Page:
In the NEAT exhibit, Ramon Hernandez, an AT specialist, demonstrated a stove with the controls on the front where they were accessible to a wheelchair-bound person, and a “smart” microwave that could be operated by voice or remote control. A smart doorbell lit up when activated, a boon to the deaf, and an Alexa voice assistant offered verbal control of blinds, lights, a television and an air-conditioning unit.

    Another digital device measured blood pressure, weight and body mass index, and also provided a weather update, sending the information to a cellphone application. All of the items on display in the exhibit were sold at Home Depot and on Amazon, Kristen Gilfeather, another AT specialist, said.

    Programmable medication-dispensing systems that provide patient and caregiver alike with peace of mind, and “wearables,” or smart watch apps, that measure such physiological responses as heart rate, skin temperature and autonomic arousal can warn of an impending seizure.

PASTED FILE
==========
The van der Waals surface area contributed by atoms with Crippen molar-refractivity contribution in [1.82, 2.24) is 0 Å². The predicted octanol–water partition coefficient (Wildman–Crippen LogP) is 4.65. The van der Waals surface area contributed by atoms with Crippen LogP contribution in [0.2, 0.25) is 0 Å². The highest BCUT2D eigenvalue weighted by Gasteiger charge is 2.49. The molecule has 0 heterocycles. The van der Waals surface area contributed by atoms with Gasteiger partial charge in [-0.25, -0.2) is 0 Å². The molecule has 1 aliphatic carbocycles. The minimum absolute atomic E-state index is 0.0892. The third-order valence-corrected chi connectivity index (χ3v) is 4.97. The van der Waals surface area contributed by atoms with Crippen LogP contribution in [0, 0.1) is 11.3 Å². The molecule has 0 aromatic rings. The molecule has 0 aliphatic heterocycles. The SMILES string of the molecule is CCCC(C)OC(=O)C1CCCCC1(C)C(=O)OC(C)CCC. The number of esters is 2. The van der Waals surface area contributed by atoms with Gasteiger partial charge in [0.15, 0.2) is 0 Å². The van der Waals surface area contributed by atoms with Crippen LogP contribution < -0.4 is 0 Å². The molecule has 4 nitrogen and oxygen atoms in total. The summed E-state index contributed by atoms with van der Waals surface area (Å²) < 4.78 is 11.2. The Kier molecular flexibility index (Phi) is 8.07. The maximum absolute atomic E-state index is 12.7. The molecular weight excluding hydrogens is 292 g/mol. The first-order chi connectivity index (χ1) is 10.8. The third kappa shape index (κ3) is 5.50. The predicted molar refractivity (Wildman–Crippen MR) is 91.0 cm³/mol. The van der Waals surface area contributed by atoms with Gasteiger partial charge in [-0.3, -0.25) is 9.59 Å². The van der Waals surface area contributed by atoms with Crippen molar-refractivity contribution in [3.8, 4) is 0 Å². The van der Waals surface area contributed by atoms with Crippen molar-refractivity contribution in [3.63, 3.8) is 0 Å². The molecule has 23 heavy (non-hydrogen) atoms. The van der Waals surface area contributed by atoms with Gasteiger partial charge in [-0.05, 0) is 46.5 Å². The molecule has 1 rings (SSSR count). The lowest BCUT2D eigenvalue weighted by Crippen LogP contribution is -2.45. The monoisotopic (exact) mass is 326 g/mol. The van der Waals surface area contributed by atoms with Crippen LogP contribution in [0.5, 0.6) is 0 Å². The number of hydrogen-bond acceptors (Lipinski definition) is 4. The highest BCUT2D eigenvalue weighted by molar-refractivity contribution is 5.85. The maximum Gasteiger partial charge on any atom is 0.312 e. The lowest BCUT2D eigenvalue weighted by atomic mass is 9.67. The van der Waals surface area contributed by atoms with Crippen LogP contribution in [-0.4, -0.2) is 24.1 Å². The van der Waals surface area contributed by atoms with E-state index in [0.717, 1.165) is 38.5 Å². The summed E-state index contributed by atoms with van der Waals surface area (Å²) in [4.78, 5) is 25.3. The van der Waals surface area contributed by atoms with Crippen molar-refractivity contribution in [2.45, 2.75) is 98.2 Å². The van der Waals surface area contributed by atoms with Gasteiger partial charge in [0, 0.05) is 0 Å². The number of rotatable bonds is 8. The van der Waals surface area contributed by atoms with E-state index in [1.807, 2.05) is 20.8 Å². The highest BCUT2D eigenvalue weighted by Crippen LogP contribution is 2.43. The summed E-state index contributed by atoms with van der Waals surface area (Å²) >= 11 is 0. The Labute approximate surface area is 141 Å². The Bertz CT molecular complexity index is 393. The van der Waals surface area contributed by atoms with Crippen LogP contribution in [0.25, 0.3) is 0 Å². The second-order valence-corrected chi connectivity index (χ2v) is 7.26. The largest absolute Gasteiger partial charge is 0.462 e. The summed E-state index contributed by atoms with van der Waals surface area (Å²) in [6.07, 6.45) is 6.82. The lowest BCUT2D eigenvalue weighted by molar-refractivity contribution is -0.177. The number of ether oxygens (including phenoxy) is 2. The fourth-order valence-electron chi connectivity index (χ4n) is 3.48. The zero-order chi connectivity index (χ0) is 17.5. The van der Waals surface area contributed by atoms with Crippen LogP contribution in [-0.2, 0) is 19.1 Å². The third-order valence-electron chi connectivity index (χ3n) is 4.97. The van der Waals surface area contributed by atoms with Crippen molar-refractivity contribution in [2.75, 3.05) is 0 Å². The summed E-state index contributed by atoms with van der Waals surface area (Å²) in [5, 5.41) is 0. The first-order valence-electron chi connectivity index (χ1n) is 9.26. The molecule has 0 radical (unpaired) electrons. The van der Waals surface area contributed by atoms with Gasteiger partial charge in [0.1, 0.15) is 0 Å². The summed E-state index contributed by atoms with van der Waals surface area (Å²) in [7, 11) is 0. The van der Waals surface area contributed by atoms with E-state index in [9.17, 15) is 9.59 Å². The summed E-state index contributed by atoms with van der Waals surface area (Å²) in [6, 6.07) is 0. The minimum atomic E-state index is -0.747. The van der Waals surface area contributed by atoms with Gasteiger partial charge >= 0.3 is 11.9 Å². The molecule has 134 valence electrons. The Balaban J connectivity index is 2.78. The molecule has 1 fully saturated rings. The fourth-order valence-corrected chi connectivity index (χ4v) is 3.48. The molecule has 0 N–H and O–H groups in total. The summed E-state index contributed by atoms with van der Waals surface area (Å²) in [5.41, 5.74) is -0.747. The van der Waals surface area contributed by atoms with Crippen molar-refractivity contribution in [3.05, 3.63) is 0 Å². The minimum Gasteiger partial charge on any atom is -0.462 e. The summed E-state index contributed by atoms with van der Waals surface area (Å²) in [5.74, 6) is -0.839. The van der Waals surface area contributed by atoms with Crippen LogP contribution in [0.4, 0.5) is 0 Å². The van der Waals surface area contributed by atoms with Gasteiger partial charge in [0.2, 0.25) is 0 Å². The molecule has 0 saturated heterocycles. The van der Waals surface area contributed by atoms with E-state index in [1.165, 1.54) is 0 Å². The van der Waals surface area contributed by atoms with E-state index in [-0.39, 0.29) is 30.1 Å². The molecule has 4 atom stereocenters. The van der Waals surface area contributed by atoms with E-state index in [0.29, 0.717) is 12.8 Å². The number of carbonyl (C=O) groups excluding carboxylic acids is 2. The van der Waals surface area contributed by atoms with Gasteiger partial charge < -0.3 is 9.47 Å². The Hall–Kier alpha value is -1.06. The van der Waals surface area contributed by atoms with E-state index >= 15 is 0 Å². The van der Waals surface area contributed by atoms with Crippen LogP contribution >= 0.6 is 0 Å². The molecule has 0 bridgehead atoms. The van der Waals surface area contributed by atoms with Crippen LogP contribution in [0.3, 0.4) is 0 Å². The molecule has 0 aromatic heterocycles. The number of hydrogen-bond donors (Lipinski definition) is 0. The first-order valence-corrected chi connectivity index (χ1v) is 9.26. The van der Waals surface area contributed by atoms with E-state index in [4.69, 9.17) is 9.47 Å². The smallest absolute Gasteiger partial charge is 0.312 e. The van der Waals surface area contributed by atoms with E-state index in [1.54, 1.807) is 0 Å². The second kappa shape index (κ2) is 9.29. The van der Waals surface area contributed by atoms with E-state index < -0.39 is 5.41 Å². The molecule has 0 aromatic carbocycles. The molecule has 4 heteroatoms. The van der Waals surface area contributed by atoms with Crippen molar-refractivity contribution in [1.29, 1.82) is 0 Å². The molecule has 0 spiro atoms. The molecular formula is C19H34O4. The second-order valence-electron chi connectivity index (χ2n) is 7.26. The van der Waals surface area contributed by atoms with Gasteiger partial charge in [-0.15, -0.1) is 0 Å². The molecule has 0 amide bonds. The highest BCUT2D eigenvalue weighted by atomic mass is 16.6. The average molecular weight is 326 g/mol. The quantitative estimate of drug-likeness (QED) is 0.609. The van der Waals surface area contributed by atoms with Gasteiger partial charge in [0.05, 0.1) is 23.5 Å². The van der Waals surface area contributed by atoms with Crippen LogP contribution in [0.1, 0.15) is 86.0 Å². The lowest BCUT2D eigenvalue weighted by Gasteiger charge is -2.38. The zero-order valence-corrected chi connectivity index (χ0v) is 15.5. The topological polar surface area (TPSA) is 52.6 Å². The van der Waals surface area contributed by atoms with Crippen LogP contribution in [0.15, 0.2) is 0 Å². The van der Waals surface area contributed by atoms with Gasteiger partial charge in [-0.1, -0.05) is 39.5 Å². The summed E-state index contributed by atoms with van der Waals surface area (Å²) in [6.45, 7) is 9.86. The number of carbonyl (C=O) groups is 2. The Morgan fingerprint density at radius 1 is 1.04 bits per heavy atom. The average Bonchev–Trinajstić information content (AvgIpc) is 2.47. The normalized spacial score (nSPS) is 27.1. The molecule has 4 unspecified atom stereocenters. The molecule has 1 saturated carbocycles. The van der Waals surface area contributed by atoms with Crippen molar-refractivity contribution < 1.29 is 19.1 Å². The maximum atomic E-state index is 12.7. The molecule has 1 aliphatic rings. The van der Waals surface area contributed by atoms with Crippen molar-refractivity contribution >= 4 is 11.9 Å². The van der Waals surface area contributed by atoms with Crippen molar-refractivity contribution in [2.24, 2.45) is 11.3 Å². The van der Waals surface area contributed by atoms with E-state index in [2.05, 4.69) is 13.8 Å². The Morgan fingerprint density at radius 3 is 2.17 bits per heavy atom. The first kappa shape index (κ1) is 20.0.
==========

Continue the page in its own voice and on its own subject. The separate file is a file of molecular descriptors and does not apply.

GrandCare Systems, a Wisconsin-based software company, exhibited a large touchscreen that pulls it all together, providing an individual with social communications, instructions, reminders and medical prompts. “Optional telehealth and activity sensors wirelessly report information and can send alerts if something is amiss,” the company’s literature said.

    A study by researchers at Xavier University in Cincinnati, Ohio, found the residents of a four-person “smart home” equipped with GrandCare touchscreens were able to complete more Activities of Daily Living and Instrumental Activities of Daily Living ― bathing, dressing, managing finances, shopping and preparing meals ― with less supervision.

    The residents’ greater independence led to greater feelings of self-worth and satisfaction.

    And, according to the study, the nonprofit that supported the endeavor was able to recoup the cost of all the smart home technology in less than a year.